The distillery—founded in 1907—was shut down for almost 50 years under the communist regime, leaving the area impoverished and local workers and traveling Romi people without jobs. It re-opened in 1992 by Dimitre and Filip Lissicharov, descendants of the founder, Enio Bonchev. The distillery employs approximately 25 villagers to work full-time through the year. Approximately 50 additional workers are employed to maintain the fields, performing tasks such as weeding and planting, during the non-winter months. And, during the harvesting season an additional 40 people are hired to operate the distillery, and 250 people—including the Romis—to work in the fields. Some Romis live in a nearby city, but transportation is scarce so the distillery provides a bus service three times a day to and from the fields. Romis who come down from their mountain villages in donkey-carts bring their entire families, and the children play with toys (provided by the distillery) while the adults work.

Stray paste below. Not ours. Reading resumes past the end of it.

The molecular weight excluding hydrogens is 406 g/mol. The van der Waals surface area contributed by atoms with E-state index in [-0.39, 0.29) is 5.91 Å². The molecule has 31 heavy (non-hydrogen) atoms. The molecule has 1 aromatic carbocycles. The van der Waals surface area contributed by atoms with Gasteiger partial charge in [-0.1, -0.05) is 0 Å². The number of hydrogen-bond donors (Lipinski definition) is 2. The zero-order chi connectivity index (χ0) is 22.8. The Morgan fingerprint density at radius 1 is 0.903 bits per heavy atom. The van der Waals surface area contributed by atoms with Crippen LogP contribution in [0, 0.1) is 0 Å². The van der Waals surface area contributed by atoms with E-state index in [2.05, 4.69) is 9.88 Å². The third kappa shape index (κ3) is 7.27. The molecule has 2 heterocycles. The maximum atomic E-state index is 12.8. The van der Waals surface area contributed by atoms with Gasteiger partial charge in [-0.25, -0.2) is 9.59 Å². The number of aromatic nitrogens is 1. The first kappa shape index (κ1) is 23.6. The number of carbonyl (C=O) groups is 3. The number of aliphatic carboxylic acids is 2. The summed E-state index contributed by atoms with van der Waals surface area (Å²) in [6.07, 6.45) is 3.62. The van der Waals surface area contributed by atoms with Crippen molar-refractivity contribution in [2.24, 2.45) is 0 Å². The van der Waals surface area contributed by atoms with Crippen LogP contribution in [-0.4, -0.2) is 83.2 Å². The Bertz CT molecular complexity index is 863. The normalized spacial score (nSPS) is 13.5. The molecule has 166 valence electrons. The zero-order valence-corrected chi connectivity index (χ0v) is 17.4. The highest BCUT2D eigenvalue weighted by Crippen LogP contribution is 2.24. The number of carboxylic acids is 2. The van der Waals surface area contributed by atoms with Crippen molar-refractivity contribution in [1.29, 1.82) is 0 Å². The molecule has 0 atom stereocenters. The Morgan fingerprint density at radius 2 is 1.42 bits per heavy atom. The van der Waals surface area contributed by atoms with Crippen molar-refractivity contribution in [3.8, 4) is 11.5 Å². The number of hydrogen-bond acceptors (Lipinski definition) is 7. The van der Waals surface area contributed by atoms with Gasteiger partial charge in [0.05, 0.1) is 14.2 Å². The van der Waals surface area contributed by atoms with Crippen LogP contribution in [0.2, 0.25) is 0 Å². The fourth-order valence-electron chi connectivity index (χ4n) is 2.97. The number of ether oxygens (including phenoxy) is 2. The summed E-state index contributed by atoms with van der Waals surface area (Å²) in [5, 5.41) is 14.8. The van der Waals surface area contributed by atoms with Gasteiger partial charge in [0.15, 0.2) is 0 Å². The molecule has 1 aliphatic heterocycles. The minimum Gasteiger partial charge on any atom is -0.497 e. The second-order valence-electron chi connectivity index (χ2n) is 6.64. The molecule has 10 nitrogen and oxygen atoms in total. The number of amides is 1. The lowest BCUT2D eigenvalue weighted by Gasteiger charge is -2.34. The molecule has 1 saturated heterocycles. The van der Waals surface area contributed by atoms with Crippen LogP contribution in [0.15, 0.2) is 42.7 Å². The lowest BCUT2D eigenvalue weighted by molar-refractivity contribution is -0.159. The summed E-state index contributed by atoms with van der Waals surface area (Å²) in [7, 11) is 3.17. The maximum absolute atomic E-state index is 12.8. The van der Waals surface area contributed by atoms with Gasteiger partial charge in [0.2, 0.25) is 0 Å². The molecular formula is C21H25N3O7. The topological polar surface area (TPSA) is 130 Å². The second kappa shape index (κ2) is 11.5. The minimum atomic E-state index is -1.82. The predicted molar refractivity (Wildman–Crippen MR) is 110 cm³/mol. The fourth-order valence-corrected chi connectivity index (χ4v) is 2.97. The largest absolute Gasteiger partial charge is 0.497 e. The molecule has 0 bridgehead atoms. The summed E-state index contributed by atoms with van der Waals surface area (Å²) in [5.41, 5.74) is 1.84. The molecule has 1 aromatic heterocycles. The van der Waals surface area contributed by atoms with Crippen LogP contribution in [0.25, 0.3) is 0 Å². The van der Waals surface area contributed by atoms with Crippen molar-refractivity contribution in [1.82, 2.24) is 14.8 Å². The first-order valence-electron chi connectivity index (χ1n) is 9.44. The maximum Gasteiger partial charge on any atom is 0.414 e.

Picking lavender and rose is an incredibly labor-intensive process: field workers spend all day in the hot summer sun cutting the stems by hand and loading the blooms into carts. Many distilleries cut costs—and jobs—by using machinery for this process, but the Enio Bonchev owners prefer to keep jobs in the community, and in doing so they produce a purer oil since hand cutting means fewer stems go into the batches. When picking season is over, the workers cull and replant the fields and compost leftover plant material back into the soil. “This is our land,” says co-owner Filip Lissicharov. “We feed it and nurture it because it feeds and nurtures us. It is our freedom, our home, our health—everything we need in this life.”